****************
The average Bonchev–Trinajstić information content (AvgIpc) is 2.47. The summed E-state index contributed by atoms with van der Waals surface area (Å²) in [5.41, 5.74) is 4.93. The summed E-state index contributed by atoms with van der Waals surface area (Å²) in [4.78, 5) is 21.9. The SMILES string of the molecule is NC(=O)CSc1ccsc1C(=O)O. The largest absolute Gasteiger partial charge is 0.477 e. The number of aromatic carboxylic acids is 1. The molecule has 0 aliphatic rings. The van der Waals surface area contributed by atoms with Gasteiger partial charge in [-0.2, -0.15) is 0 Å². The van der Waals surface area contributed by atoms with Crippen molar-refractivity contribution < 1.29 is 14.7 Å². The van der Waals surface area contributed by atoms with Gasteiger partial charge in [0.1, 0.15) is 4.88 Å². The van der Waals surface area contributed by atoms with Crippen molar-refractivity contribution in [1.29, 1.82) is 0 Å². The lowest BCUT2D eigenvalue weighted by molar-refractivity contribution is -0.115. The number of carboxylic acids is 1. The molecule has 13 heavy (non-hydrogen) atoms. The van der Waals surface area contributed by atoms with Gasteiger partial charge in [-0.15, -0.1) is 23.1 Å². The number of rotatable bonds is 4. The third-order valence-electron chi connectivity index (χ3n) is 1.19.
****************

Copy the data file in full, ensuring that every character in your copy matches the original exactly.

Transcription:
The average Bonchev–Trinajstić information content (AvgIpc) is 2.47. The summed E-state index contributed by atoms with van der Waals surface area (Å²) in [5.41, 5.74) is 4.93. The summed E-state index contributed by atoms with van der Waals surface area (Å²) in [4.78, 5) is 21.9. The SMILES string of the molecule is NC(=O)CSc1ccsc1C(=O)O. The largest absolute Gasteiger partial charge is 0.477 e. The number of aromatic carboxylic acids is 1. The molecule has 0 aliphatic rings. The van der Waals surface area contributed by atoms with Gasteiger partial charge in [-0.2, -0.15) is 0 Å². The van der Waals surface area contributed by atoms with Crippen molar-refractivity contribution < 1.29 is 14.7 Å². The van der Waals surface area contributed by atoms with Gasteiger partial charge in [0.1, 0.15) is 4.88 Å². The van der Waals surface area contributed by atoms with Crippen molar-refractivity contribution in [1.29, 1.82) is 0 Å². The lowest BCUT2D eigenvalue weighted by molar-refractivity contribution is -0.115. The number of carboxylic acids is 1. The molecule has 13 heavy (non-hydrogen) atoms. The van der Waals surface area contributed by atoms with Gasteiger partial charge in [-0.15, -0.1) is 23.1 Å². The number of rotatable bonds is 4. The third-order valence-electron chi connectivity index (χ3n) is 1.19.